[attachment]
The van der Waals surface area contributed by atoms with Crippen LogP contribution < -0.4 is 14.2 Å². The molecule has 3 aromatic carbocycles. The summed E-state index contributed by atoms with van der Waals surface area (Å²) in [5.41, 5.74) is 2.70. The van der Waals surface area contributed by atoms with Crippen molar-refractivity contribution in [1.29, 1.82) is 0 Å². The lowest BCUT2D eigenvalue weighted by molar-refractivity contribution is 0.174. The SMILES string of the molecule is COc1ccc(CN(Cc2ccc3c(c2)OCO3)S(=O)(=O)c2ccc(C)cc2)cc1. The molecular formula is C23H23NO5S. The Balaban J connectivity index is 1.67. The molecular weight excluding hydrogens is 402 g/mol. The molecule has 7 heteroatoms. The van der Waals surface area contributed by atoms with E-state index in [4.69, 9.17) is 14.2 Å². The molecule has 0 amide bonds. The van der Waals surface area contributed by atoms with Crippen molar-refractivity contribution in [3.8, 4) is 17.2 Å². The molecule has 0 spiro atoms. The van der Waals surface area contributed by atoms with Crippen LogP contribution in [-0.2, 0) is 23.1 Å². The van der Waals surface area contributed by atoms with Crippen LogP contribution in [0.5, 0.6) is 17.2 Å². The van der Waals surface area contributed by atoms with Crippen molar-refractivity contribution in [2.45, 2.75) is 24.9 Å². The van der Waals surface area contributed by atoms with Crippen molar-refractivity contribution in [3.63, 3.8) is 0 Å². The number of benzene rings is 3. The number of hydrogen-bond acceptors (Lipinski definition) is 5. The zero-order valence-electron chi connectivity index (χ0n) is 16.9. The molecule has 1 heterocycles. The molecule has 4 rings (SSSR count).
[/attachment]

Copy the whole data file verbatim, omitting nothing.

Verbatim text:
The van der Waals surface area contributed by atoms with Crippen LogP contribution < -0.4 is 14.2 Å². The molecule has 3 aromatic carbocycles. The summed E-state index contributed by atoms with van der Waals surface area (Å²) in [5.41, 5.74) is 2.70. The van der Waals surface area contributed by atoms with Crippen molar-refractivity contribution in [1.29, 1.82) is 0 Å². The lowest BCUT2D eigenvalue weighted by molar-refractivity contribution is 0.174. The SMILES string of the molecule is COc1ccc(CN(Cc2ccc3c(c2)OCO3)S(=O)(=O)c2ccc(C)cc2)cc1. The molecular formula is C23H23NO5S. The Balaban J connectivity index is 1.67. The molecular weight excluding hydrogens is 402 g/mol. The molecule has 7 heteroatoms. The van der Waals surface area contributed by atoms with E-state index in [4.69, 9.17) is 14.2 Å². The molecule has 0 amide bonds. The van der Waals surface area contributed by atoms with Crippen molar-refractivity contribution in [3.8, 4) is 17.2 Å². The molecule has 0 spiro atoms. The van der Waals surface area contributed by atoms with Crippen LogP contribution in [-0.2, 0) is 23.1 Å². The van der Waals surface area contributed by atoms with Crippen LogP contribution in [0.5, 0.6) is 17.2 Å². The van der Waals surface area contributed by atoms with Crippen molar-refractivity contribution in [2.45, 2.75) is 24.9 Å². The van der Waals surface area contributed by atoms with Crippen molar-refractivity contribution in [3.63, 3.8) is 0 Å². The number of benzene rings is 3. The number of hydrogen-bond acceptors (Lipinski definition) is 5. The zero-order valence-electron chi connectivity index (χ0n) is 16.9. The molecule has 1 heterocycles. The molecule has 4 rings (SSSR count).